Rain, Rain, Rain
Trip Start Jan 20, 2004
187Trip End Ongoing
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Where I stayed
Despite the weather, we've still been making the most of our last week or two in Costa Rica. We decided to explore some areas of the southern highlands and central Pacific coast, so after completing a few more chores in San José we headed south on the Carretera Interamericana
Our destination was a visit to a Canadian couple who had retired to Costa Rica from Chesterville, in the Ottawa Valley. Over the past four years Rolf and Lise Zersch have built their home and developed a small Bed & Breakfast business on their beautiful 120 acre property in the Talamanca mountains. We arrived as "friends of a friend", but we were very warmly welcomed, and by the time we left we felt we were part of the family! "Bosque del Tolomuco" has some great trails for hiking and birdwatching, with extensive views across to Cerro Chirripó, the highest point in Costa Rica (of course, we didn't get to see them until the rain stopped on our third day!). During the summer months from December to April the climate at their 5,700 ft location is very equitable with temperatures in the 18 to 26̊C range. If you are looking for a quiet and peaceful retreat on your trip to Costa Rica, we would highly recommend a stay with Rolf and Lise (e-mail them at firstname.lastname@example.org) - you're sure to get a very hospitable welcome.....as long as you can make it up their long and very steep driveway
Continuing on down into the agriculturally rich valley of the Río General, we stopped in the small and bustling commercial centre of San Isidro to stock up on groceries and pay our weekly visit to an Internet Café. We had heard that the thermal springs at San Gerardo were well worth a visit, so we again headed up into the hills towards the Chirripó National Park. This was another great area for birdwatching, and was very lushly tropical and green with all the recent rain. The hot springs turned out to be a short hike up a steep and muddy track - after first carefully negotiating a rickety suspension bridge over a raging torrent, that was made even more precarious as it was in the process of being rebuilt - but were definitely worth the effort. We spent two hours relaxing in the steaming pool of clear mountain water at a very comfortable 35̊C, protected from the rain by the tropical foliage and surrounded by a veritable symphony of birdsong. We were kindly allowed to spend the night camping in the grounds of the Hotel Rió Chirripó at no charge, and spent the next morning exploring their nature trails and discovering new birds. This would be another great place for a short stay - check their website at www.riochirripo.com or call (506) 771-7065.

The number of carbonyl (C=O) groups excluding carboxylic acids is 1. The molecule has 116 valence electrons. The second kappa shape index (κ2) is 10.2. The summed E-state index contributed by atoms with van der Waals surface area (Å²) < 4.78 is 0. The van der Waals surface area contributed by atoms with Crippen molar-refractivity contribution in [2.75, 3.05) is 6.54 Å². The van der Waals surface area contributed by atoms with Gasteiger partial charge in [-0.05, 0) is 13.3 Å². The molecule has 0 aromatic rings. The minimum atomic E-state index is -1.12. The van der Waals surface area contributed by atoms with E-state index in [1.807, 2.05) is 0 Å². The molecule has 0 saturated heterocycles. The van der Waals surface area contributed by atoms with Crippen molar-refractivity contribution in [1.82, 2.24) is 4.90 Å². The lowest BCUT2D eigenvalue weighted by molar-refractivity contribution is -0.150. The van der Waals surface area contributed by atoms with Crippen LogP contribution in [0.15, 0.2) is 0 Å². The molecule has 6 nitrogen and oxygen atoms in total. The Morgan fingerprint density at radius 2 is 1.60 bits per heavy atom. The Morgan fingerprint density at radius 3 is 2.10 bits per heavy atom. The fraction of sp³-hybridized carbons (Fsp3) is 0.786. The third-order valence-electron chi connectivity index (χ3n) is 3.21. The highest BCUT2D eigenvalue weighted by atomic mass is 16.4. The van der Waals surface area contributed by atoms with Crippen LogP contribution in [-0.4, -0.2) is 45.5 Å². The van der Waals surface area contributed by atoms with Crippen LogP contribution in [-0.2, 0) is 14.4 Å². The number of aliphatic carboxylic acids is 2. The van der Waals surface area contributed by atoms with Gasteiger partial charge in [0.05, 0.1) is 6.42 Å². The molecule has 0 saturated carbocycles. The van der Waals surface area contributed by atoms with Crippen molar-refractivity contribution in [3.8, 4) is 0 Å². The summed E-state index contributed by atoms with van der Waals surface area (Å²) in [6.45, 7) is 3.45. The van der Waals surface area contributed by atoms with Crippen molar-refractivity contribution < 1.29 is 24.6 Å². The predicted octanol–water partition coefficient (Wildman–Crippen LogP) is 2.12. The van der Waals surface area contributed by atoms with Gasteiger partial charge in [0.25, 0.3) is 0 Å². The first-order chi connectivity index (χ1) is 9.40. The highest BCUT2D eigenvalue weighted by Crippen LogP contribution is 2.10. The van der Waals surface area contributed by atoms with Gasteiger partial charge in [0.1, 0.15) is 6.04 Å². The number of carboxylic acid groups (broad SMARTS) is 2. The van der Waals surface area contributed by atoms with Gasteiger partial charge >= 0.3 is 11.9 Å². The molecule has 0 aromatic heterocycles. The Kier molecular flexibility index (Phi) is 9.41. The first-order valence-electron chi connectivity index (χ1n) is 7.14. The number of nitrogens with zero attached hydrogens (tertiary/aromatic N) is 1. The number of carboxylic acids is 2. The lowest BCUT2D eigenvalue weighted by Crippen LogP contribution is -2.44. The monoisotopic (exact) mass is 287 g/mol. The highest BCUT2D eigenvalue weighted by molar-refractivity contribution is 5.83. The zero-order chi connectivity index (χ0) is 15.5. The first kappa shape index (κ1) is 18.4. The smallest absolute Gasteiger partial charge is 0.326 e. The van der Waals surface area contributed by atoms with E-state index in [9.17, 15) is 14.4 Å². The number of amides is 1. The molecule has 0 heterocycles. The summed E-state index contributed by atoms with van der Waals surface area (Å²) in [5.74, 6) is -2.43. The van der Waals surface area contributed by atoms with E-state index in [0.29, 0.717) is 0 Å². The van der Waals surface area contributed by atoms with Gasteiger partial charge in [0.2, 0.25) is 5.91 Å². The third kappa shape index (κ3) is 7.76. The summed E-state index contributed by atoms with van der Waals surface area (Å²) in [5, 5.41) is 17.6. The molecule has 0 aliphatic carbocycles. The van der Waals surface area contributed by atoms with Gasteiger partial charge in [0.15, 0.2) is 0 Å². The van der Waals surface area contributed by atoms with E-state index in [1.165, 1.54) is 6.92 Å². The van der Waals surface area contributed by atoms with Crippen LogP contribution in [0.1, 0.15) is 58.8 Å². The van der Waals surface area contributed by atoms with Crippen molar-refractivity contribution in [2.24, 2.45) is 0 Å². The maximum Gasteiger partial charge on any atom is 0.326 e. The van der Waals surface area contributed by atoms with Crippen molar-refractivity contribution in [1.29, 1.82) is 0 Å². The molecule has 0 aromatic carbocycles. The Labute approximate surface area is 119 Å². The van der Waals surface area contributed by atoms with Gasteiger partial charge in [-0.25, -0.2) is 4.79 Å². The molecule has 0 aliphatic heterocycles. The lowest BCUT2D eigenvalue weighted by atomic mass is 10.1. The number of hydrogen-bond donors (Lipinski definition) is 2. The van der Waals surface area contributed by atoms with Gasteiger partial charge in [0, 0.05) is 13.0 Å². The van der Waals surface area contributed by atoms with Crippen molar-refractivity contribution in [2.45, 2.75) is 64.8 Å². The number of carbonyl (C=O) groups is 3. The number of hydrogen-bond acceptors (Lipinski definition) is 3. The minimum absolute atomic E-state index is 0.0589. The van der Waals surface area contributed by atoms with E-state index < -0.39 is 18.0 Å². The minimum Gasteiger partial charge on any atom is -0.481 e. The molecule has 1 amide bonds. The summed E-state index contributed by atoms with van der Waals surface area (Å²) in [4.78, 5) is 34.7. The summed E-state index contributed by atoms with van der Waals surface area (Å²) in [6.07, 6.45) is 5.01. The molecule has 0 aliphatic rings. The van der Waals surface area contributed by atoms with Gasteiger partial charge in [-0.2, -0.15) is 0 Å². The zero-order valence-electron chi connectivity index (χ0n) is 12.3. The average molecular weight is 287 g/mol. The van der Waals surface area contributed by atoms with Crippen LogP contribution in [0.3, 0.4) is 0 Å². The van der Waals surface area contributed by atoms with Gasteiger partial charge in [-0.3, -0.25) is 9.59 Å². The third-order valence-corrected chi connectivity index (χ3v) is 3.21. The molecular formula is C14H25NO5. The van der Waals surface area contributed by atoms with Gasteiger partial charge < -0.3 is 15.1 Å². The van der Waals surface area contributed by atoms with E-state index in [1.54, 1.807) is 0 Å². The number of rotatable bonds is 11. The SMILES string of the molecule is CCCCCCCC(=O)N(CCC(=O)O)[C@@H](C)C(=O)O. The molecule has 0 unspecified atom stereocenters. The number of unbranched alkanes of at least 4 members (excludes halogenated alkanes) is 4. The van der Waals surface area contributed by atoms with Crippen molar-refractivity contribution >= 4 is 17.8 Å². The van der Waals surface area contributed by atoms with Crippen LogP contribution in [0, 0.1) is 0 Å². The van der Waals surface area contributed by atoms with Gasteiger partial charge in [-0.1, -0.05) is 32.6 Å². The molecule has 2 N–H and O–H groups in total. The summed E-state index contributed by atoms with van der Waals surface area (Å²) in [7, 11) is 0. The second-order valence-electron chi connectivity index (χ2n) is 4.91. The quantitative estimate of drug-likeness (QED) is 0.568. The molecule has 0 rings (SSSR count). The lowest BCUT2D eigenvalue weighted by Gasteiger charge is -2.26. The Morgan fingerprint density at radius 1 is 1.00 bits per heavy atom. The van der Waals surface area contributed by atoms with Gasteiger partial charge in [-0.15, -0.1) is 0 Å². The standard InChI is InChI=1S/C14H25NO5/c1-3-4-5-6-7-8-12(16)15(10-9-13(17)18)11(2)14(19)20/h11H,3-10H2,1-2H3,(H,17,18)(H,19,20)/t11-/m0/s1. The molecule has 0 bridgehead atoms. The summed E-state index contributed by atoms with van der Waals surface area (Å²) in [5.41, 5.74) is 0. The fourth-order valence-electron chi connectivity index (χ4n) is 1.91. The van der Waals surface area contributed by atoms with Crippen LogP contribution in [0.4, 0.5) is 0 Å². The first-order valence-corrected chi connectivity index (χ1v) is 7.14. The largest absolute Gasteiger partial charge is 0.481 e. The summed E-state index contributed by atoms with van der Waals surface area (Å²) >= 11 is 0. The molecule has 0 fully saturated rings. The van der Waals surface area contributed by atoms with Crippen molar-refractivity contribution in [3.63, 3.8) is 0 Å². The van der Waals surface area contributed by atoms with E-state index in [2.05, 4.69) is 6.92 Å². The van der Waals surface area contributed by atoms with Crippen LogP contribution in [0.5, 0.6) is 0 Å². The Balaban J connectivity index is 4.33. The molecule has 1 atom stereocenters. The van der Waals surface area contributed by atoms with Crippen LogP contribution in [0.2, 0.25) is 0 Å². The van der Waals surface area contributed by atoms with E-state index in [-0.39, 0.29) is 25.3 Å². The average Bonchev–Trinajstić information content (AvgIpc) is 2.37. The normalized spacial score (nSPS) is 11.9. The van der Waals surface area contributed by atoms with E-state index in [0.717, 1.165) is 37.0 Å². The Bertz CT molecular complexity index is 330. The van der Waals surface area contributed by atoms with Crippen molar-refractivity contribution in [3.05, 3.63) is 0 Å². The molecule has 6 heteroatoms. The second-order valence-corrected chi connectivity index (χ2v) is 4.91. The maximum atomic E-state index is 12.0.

A short drive through the cloud-shrouded hills brought us down to the coast at Dominical and Uvita, and we spent a day exploring some quiet Pacific coast beaches and rocky headlands backed by tropical rainforest
Continuing north on the dirt road up the coast we drove through what must have been thousands of acres of oil palm plantations. We passed convoys of tractors with trailers loaded to overflowing with the bunches of orange-red palm nuts on their way to the processing factories belching smoke and steam. A rainy overnight stay in the tourist seaside resort of Jaco, and then we were ready to make the final arrangements for shipping our van out of the port at Puerto Caldera.
Although we are driving our van from Canada to the tip of South America, there is unfortunately a small hiccup in that there is no road connection between southern Panama and northern Colombia i.e. between Central and South America. The Darien Gap, as it is known, is a 200km area of jungle and swamp with no real road, only passable by foot and canoe. It is possible to get through with a 4-wheel drive jeep in the dry season, but this is not recommended as it is apparently very much the terrain of bandits and drug runners. Although we have a taste for adventure, we will certainly not be attempting it in our van
We had expected to ship from Panama, but all our efforts to contact shipping agents there proved fruitless, and we finally stumbled upon a shipping opportunity directly from Costa Rica. On June 2nd our van will be loaded on to "MV Libra Leader", a Japanese vessel that delivers new cars to ports down the Pacific seaboard every two months, and we will pick it up again in Esmeraldas, Ecuador on June 6th. The ship is a Ro-Ro operation (Roll-on, Roll-off), which means that we will also be handing over the key.....with some trepidation, to say the least! The ships do not take passengers, so meanwhile we will be flying to Quito and then taking a bus down to the northern coast of Ecuador to pick up the van. We will, of course, be taking our most valuable things with us, but all the rest of our belongings will have to remain in the van. Although we have heard many horror stories of vans being stripped clean during this shipping process, we are somewhat reassured by the strict security on board the NYK line, as well as improved security arrangements at ports since 9/11. Keep your fingers and toes crossed for us!!